ABOUT THE EXHIBITION
Ansel Adams and the Legacy of the American Landscape: Photographs from the NBMAA
Among the most revered photographers of the 20th century, Ansel Adams is celebrated for his majestic black-and-white images of the American West. For nearly 60 years, Adams explored and recorded the grandeur of nature, initiating a lyrical way of viewing the world in photographs that convey beauty, awe, and emotional drama. Advocating "pure" photography favoring sharp focus, Adams placed great value on technical mastery and elevated photography as an art form throughout the 20th century.
Ansel Adams and the Legacy of the American Landscape: Photographs from the NBMAA considers Adams’ immeasurable contributions to photography, art, and environmental advocacy over the past century. The exhibition places iconic images by Adams in dialogue with works by photographers who practiced during and after his life, to provide deeper perspectives on themes central to his practice, demonstrate the power of his legacy, and inspire consideration about the state of the American landscape in the 21st century.
Featured in the exhibition is Adams’ Portfolio III: Yosemite Valley, comprising 16 silver gelatin prints depicting the beauty of Yosemite National Park in California. Born in San Francisco, Adams visited Yosemite National Park in 1916 with his family and was given his first camera. Photography and Yosemite would remain subjects of fascination for the remainder of Adams’ life. In 1960, Portfolio III was published by the Sierra Club, a renowned conservation organization of which Adams was a dedicated member for 32 years. Dating from 1927 to 1960, the portfolio images capture nature in its most grand and minute details. These and other works by Adams had profound success in awakening many Americans to the beauty of the nation’s natural regions and the importance of preserving them.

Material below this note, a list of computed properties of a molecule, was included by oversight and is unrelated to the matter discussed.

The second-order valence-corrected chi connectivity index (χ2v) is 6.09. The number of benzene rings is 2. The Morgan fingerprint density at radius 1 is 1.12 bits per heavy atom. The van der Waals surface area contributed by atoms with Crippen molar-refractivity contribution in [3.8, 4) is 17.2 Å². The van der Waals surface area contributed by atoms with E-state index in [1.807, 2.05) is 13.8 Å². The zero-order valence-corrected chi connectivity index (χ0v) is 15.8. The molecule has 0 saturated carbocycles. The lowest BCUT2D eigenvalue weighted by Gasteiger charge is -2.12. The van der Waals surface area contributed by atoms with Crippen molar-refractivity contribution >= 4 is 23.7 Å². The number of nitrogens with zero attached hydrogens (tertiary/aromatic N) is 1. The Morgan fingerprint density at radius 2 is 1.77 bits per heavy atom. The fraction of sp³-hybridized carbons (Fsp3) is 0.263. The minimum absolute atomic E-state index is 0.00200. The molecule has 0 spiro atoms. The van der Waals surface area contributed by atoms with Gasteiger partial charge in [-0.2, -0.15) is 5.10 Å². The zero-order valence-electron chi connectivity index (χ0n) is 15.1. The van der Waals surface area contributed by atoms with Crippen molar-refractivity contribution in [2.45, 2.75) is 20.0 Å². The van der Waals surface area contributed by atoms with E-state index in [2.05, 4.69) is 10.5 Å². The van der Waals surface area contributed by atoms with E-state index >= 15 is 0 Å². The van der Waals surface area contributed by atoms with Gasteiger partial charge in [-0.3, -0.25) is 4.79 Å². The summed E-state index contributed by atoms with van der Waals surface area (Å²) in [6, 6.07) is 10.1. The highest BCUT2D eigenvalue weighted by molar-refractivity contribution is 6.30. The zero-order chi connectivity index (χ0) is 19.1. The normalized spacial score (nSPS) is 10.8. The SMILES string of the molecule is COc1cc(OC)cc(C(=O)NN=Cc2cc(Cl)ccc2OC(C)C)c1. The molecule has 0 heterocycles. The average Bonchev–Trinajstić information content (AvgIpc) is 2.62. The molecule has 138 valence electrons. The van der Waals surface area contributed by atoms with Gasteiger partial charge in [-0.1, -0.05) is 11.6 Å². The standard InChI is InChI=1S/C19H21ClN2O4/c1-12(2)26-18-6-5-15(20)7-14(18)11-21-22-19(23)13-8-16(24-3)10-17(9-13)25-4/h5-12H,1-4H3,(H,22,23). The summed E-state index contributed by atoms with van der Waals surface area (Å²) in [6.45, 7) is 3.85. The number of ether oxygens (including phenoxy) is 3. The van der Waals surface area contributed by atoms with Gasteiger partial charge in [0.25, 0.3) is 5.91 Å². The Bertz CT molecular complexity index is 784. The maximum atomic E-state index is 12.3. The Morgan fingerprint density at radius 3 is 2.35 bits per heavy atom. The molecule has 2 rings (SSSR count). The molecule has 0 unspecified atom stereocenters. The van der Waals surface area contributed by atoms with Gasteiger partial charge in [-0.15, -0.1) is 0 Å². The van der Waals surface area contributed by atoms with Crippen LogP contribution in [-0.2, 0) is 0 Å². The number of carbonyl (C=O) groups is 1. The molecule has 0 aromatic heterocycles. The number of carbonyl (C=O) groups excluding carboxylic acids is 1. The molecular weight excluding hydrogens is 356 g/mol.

Among the 20th- and 21st-century artists featured in conversation with Adams are pioneering photographers Dorothea Lange and Marilyn Bridges, who offered new social, cultural, and visual perspectives on the American landscape, as well as contemporary photographers Michael A. Smith, Stephen Petegorsky, and Marion Belanger, who capture views of the landscape in both its pristine and cultivated spaces. Collectively, these works consider the role photography has played, and continues to play, in our changing perceptions of photography and the American landscape.